Beersheba, meaning, “well of the oath” is the largest city in the Negev desert in southern Israel. “So that place was called Beersheba,because the two men swore an oath there.” (Genesis 21:31) These men were Abraham and Abimelek, the polytheistic king of Gerar who wanted to take Sarah as his wife. Abraham swore an oath that he would not falsely deal with the king and his descendants and Abimelek agreed Abraham could live on the land and returned the well that his servants had seized. Beersheba may also mean, “well of seven” because Isaac dug seven wells in the land, the last being recorded in Genesis 26.
The city is mostly connected with Abraham and Isaac, although it is also mentioned in other books of the Old Testament. In Genesis 26, Isaac “went up to Beersheba. That night the Lord appeared to him and said, ‘I am the God of your father Abraham. Do not be afraid, for I am with you; I will bless you and will increase the number of your descendants for the sake of my servant Abraham.’” (26:23-24) After this, Isaac built an altar there and dug one of the seven wells.
“So Israel set out with all that was his, and when he reached Beersheba, he offered sacrifices to the God of his father Isaac.” (Genesis 46:1) Whilst there, God called out to Israel saying, “Jacob! Jacob … I am God, the God of your father … Do not be afraid to go down to Egypt, for I will make you into a great nation there. I will go down to Egypt with you, and I will surely bring you back again. And Joseph’s own hand will close your eyes.” (46:2-4) This was the final time God spoke directly to Jacob. He and his family had left Canaan because of the famine and God encouraged Jacob to go to his son Joseph in Egypt.
When the land was divided up between the tribes of Israel, Beersheba became the territory of both the tribes of Simeon and Judah. The towns belonging to Judah are listed in Joshua 15 and Beersheba is recorded as one of the southernmost towns. The tribe of Simeon’s territory lay within the territory of Judah, which is why some of the towns belonged to both tribes, as recorded in Joshua 19. “Their inheritance lay within the territory of Judah. It included: Beersheba (or Sheba) … thirteen towns and their villages.” (Joshua 19:1-6)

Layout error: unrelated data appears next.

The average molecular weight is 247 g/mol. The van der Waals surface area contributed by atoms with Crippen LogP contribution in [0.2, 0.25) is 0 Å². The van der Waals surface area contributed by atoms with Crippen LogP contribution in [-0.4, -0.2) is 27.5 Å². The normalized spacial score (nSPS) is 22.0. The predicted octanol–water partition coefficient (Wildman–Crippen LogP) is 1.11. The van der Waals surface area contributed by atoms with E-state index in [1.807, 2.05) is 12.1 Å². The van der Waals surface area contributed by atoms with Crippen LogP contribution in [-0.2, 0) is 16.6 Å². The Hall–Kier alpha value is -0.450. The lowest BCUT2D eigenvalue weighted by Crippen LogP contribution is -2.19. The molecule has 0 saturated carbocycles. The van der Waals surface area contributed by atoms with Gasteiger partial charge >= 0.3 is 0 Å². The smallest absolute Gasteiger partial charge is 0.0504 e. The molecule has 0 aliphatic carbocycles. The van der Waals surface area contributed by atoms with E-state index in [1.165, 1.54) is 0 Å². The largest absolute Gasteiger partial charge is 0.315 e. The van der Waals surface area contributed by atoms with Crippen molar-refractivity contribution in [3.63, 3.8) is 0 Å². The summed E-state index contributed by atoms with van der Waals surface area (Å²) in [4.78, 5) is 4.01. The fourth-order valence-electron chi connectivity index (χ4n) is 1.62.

Beersheba is next mentioned in the First Book of Samuel. “And all Israel from Dan to Beersheba recognised that Samuel was attested as a prophet of the Lord.” (1 Samuel 3:20) In chapter 8, Samuel, who was getting old, appointed his sons as Israel’s leaders. “The name of his firstborn was Joel and the name of his second was Abijah, and they served at Beersheba.” Unfortunately, they were dishonest men and used their power to gain money and pervert justice. As a result, a king was chosen to rule over Israel: King Saul.
Throughout 1 and 2 Samuel, Israel is usually measured “from Dan to Beersheba,” however, the next significant event involving the city does not appear until the first book of Kings. “During Solomon’s lifetime Judah and Israel, from Dan to Beersheba, lived in safety, everyone under their own vine and under their own fig tree.” (1 Kings 4:25) This time of peace was short-lived and life became unsettled under the rule of King Ahab and Queen Jezebel. The prophet Elijah fled to Beersheba after Jezebel ordered him killed. Beersheba was a safe enough area for Elijah to leave his servant whilst he fled into the wilderness asking God to end his life. (1 Kings 19) God, of course, had more plans for the prophet and did not grant his wish. Soon after this event, Elijah found Elisha who would become his servant.